Arctic Fires, Supercell Storms, And Climate Despair
Climate, Health and Equity Newsletter

Arctic Fires, Supercell Storms, And Climate Despair

Hot Topic: Nature’s wrath. While Louisiana saw less impact than predicted from Hurricane Barry, natural disasters of all types are on the rise around the world. Just this week, record-high temperatures in the Articled to massive wildfires; Nepal, Bangladesh, and India were hit with horrific floods, displacing hundreds of thousands of people; and Greece endured an extremely unusual and violent “supercell” storm that killed seven people and injured 100 more.

Unfortunately, the harm caused by these disasters doesn’t end when the storms or fires pass. Hurricane Barry has left a trail of sewage, snakes, and vermin in the floodwaters, threatening human health and safety. Artic wildfires have released more CO2 into the air this month than some countries do in a year. Toxic chemicals stirred up by hurricanes and wildfires have contaminated the air and water in California, Texas and Puerto Rico. And psychologists say these disasters are increasing global cases of deep anxiety and depression they have come to term “climate despair.”

Far from merely an existential threat, climate change has become a fact of life for people everywhere. Electing leaders that are determined to solve this crisis has become a moral imperative we all share, for ourselves and for generations to come.

—Matt & Traci, GMMB

Health
As Hurricane Barry moves north, Gulf states are facing threats from floodwaters, including snakes, “critters” and more than 250,000 gallons of sewage spilled along the Alabama coast. (USA Today)

Extreme weather and fires have released toxic chemicals from the soil, homes, and industrial waste sites into the air and water in California, Texas and Puerto Rico, with expected long-term health impacts. (The New York Times)

A new study found that in less than 20 years, heatwaves in parts of the American South, Southwest and Midwest will exceed 127 degrees, which is the maximum temperature that can be measured by the National Weather Service heat index. (National Geographic)

The World Meteorological Organization announced that unprecedented Arctic wildfires in Alaska, Alberta, and Siberia emitted more carbon dioxide in June than some countries emit in a year, forcing residents indoors and prompting one hospital to set up a “clean air shelter.” (The Guardian)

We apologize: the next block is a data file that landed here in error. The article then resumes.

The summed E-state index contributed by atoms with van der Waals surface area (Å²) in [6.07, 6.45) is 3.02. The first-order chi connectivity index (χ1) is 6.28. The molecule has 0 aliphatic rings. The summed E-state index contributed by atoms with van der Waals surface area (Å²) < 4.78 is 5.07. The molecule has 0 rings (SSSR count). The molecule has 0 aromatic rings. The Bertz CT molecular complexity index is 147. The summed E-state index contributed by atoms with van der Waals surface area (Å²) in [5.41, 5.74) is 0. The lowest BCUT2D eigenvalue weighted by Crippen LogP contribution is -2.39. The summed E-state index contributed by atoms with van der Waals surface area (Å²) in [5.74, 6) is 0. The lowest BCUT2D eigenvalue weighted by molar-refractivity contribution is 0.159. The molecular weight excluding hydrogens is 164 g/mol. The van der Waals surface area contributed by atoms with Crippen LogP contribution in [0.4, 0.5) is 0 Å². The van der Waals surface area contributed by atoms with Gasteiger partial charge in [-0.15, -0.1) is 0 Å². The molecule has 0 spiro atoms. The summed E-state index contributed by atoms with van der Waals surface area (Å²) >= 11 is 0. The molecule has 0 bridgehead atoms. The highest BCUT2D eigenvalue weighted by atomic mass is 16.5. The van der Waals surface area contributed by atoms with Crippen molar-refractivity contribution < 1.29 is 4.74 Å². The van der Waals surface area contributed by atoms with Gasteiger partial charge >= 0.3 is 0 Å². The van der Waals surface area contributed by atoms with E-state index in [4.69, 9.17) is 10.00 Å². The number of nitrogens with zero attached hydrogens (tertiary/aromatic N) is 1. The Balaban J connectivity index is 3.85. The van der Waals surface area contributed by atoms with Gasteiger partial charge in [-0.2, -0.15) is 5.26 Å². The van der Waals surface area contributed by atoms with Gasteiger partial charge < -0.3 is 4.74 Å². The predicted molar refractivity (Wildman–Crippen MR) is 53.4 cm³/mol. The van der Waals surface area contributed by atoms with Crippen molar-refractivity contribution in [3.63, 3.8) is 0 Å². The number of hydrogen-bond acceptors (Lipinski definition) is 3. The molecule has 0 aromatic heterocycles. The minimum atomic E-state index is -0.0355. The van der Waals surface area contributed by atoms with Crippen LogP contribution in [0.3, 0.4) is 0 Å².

An extremely rare “supercell,” the most violent type of thunderstorm, killed seven people and injured 100 when it struck a Greek resort town that typically does not have summer storms. (Reuters)

Psychologists and psychotherapists are seeing an increase in “climate despair,” characterized as extreme cases of anxiety and depression sparked by fear of the earth warming and an end of civilization. (VICE)

Heatwaves, more pollen, longer allergy seasons and other impacts of climate change are leading doctors to discuss climate-related health risks with patients at general check-ups. (NPR)

Equity
A recent study found that countries most vulnerable to climate change also have the fastest-growing populations, exacerbating poverty and tensions between increasing economic development and mitigating climate impacts. (TIME)

Climate displacement does not qualify someone as a refugee, making it uncertain if governments will offer asylum to the 143 million people predicted to be displaced by climate change. (The Guardian)

Torrential rains caused mass flooding and mudslides in Nepal, Bangladesh, and India, killing more than a hundred, displacing hundreds of thousands, and flooding a camp of half a million Rohingya refugees. (The Guardian)

Action
Scientists have produced a solar panel that can distill and purify seawater that, if scaled globally, could produce 10% of the drinking water the world consumed in 2017. (BBC)

Abu Dhabi is planting Mangrove trees along its coastline to protect from erosion, wave surges, and floods. This tree’s extensive root systems also make them extremely effective for absorbing and capturing carbon. (CNN)

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“Climate change is not the concern of just one or two nations. It is an issue that affects the whole of humanity and every living being on earth.”
-The Dalai Lama

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